This blog post was written as part of a university project.
Storify was a completely new concept to me when I was instructed to use it for my assignment. When I first logged into the website, I was confused by the layout: the way users have the option to comment on each separate paragraph of text and being able to import items from Twitter, Facebook and the internet is something I wasn’t aware I could do online.
Although supporting my work with the ideas of others is expected of me at university within essays and critical works, I was unfamiliar with this social media-based format. But after completing my first Storify, I found that I had actually enjoyed piecing together many different people’s opinions as well as my own to create something newsworthy and interesting.
The process of actually using Storify got easier as I persevered with it. For example, I found that using Getty images for aesthetics was easier than on most other platforms due to the copyright issues that often come with using images. The use of hashtags on Twitter also aided me in finding specific content from the social media site.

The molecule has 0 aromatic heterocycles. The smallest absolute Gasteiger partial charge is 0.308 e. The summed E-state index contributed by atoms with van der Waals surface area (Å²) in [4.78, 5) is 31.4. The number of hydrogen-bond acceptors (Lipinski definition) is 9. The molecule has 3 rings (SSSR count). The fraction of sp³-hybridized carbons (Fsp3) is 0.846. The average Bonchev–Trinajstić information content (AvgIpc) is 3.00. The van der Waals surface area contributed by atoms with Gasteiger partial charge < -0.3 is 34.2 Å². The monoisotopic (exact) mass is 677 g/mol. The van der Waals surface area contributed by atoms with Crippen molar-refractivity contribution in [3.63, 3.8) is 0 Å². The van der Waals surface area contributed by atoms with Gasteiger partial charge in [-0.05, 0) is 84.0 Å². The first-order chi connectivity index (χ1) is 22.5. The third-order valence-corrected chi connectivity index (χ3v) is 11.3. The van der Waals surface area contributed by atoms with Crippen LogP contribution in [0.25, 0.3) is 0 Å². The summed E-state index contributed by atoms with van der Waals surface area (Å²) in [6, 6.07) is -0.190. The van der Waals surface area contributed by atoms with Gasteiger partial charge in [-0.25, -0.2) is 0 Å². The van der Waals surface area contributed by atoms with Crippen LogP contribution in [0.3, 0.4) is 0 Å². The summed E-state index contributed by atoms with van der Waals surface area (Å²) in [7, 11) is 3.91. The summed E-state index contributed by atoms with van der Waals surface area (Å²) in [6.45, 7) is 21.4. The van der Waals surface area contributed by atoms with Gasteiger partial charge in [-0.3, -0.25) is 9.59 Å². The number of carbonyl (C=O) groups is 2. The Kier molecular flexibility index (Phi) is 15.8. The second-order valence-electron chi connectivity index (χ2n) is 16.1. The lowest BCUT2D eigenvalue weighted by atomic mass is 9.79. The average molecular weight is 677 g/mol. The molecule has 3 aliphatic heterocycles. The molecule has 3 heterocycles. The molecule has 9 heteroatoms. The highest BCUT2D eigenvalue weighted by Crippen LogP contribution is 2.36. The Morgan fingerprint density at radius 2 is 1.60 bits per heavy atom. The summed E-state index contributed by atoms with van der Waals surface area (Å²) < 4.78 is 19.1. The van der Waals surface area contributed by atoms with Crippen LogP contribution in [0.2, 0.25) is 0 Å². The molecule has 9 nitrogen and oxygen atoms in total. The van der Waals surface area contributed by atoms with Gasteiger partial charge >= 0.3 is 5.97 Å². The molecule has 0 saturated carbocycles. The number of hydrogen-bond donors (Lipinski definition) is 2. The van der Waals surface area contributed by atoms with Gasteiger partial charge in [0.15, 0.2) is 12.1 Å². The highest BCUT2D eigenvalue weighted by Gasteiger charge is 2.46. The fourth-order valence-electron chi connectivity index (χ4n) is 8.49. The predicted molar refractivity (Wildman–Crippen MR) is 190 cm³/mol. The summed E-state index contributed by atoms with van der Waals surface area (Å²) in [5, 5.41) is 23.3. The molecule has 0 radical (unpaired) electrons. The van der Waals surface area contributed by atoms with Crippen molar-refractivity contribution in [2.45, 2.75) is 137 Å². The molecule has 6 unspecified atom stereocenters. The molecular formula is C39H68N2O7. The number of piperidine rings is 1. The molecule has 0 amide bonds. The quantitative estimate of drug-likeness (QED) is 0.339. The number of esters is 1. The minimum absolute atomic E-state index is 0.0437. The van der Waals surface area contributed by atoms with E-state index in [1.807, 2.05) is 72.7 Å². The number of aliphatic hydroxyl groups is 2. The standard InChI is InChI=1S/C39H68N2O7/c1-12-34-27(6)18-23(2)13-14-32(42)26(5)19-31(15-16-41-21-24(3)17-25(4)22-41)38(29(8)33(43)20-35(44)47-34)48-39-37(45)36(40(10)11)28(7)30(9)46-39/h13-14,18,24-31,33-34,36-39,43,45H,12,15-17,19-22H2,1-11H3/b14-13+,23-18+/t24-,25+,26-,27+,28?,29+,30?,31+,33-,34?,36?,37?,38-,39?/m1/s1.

I developed my own style of Storifying, such as by breaking up imported content with my own reflections and context to make it easier for myself when writing and for the viewing audience to understand. All-in-all, I found Storify a useful tool which is very adept at bringing together multiple platforms in order to reflect on one particular idea or story.
The programme is a sign of the times – it highlights the importance of being able to pull various types of media and the views of many different people together at once in the digital age we live in. Using information from one platform is no longer enough, and Storify is the ideal tool for creating a well-balanced and insightful piece.